(Source, www.kcentv.com)

FORT HOOD – He was a natural. Sports were his passion. In fact, Robbie Gaupp was being scouted to play football for the NFL while playing for a semi-pro team in Brownsville

“It was the happiest part of my life,” said Robbie. Five months later, that dream was literally crushed.

In 2008 Robbie was serving in ‘Operation Jump Start’, a mission to help secure the Texas-Mexico border. As he was in pursuit of a group of illegal immigrants he had an accident that crushed his right arm. For more than a year his arm remained paralyzed, and to this day he cannot gain any muscle and has limited movement.

“I was in a dark place,” he said. “I lost control of my life.”

Robbie joined the Warrior Transition Unit at Fort Hood during his recovery, but what he found was more than just physical healing. “They gave me a chance to build bonds, and to learn that just because I have a disability it doesn’t mean I have to give up,” said Robbie. “I had to adapt and overcome.’

Hesitant at first, he was given the chance to play adaptive sports. Learning to run again using just one arm, his passion was reignited and his competitive nature burned even brighter. “It definitely changed my outlook on life,” he said.

Emerging out of his dark place, Robbie was reborn through adaptive sports. He began training and dedicated his life again to being the best athlete as possible. And it paid off.

Even after medically retiring from the military, Robbie earned a spot on the Army Team where he competed against other wounded warriors in different branches of the military in the Warrior Games. He later earned a spot on Team USA for the Invictus Games, and international military competition created by Prince Harry.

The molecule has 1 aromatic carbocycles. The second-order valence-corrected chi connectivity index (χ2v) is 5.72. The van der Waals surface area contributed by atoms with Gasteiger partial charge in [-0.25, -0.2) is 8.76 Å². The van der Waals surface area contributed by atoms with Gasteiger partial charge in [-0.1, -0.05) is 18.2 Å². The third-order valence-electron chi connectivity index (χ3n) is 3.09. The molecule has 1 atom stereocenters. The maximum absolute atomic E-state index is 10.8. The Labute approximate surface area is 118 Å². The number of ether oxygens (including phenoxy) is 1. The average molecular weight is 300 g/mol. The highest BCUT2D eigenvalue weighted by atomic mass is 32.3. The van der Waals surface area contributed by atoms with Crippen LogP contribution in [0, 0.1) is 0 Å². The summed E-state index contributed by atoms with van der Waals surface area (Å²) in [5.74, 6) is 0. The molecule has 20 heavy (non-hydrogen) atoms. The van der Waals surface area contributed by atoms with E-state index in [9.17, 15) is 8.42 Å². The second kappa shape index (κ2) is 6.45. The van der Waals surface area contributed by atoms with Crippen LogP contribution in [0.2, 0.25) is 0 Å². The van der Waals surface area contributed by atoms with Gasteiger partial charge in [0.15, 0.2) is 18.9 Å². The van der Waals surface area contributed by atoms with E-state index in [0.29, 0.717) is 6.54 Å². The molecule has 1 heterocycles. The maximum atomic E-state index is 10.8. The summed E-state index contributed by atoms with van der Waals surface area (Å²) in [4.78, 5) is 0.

“I can be a Paralympian… why not?” he thought. In 2013, Robbie made that dream a reality, and landed a spot on the USA team to compete in the Paralympics.

“With hard work and dedication you can be anything you want to be. Dreams are not magic, you have to work toward them,” said Robbie.

And now, seven years after his injury, Robbie continues to be competitive in adaptive sports. His specialties are track and field, and sitting volleyball. He’s even picked up a new one – archery. Even though his arm causes him to use a mouth tab to shoot the arrow, he doesn’t let it slow him down.

“I’m not trying to be good. I’m trying to be great,” he said.

Robbie will got to the Army Trials next week for the Warrior Games. He has also made it onto team USA for the 2016 Invictus Games to be held in Orlando Florida.

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